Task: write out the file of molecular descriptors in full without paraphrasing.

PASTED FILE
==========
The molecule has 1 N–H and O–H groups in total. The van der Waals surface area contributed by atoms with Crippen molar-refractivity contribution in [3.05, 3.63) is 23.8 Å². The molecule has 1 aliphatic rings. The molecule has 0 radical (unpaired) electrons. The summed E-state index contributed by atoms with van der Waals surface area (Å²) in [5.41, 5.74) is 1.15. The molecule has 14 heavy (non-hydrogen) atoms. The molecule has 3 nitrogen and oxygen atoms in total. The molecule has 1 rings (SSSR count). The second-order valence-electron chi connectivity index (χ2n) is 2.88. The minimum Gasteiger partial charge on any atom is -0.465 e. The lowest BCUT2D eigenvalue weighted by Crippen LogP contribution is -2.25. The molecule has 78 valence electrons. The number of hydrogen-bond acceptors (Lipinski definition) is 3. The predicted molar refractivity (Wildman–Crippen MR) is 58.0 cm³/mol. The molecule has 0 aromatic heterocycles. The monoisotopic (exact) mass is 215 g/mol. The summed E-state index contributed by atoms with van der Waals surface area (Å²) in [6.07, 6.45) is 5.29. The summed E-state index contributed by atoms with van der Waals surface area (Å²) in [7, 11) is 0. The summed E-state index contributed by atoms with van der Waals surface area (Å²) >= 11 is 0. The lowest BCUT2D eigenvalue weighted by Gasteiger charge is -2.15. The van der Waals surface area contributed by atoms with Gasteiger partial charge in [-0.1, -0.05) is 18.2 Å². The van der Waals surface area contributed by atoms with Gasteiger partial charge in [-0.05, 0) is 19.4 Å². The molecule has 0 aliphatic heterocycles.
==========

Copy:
The molecule has 1 N–H and O–H groups in total. The van der Waals surface area contributed by atoms with Crippen molar-refractivity contribution in [3.05, 3.63) is 23.8 Å². The molecule has 1 aliphatic rings. The molecule has 0 radical (unpaired) electrons. The summed E-state index contributed by atoms with van der Waals surface area (Å²) in [5.41, 5.74) is 1.15. The molecule has 14 heavy (non-hydrogen) atoms. The molecule has 3 nitrogen and oxygen atoms in total. The molecule has 1 rings (SSSR count). The second-order valence-electron chi connectivity index (χ2n) is 2.88. The minimum Gasteiger partial charge on any atom is -0.465 e. The lowest BCUT2D eigenvalue weighted by Crippen LogP contribution is -2.25. The molecule has 78 valence electrons. The number of hydrogen-bond acceptors (Lipinski definition) is 3. The predicted molar refractivity (Wildman–Crippen MR) is 58.0 cm³/mol. The molecule has 0 aromatic heterocycles. The monoisotopic (exact) mass is 215 g/mol. The summed E-state index contributed by atoms with van der Waals surface area (Å²) in [6.07, 6.45) is 5.29. The summed E-state index contributed by atoms with van der Waals surface area (Å²) in [7, 11) is 0. The summed E-state index contributed by atoms with van der Waals surface area (Å²) >= 11 is 0. The lowest BCUT2D eigenvalue weighted by Gasteiger charge is -2.15. The van der Waals surface area contributed by atoms with Gasteiger partial charge in [-0.1, -0.05) is 18.2 Å². The van der Waals surface area contributed by atoms with Gasteiger partial charge in [-0.05, 0) is 19.4 Å². The molecule has 0 aliphatic heterocycles.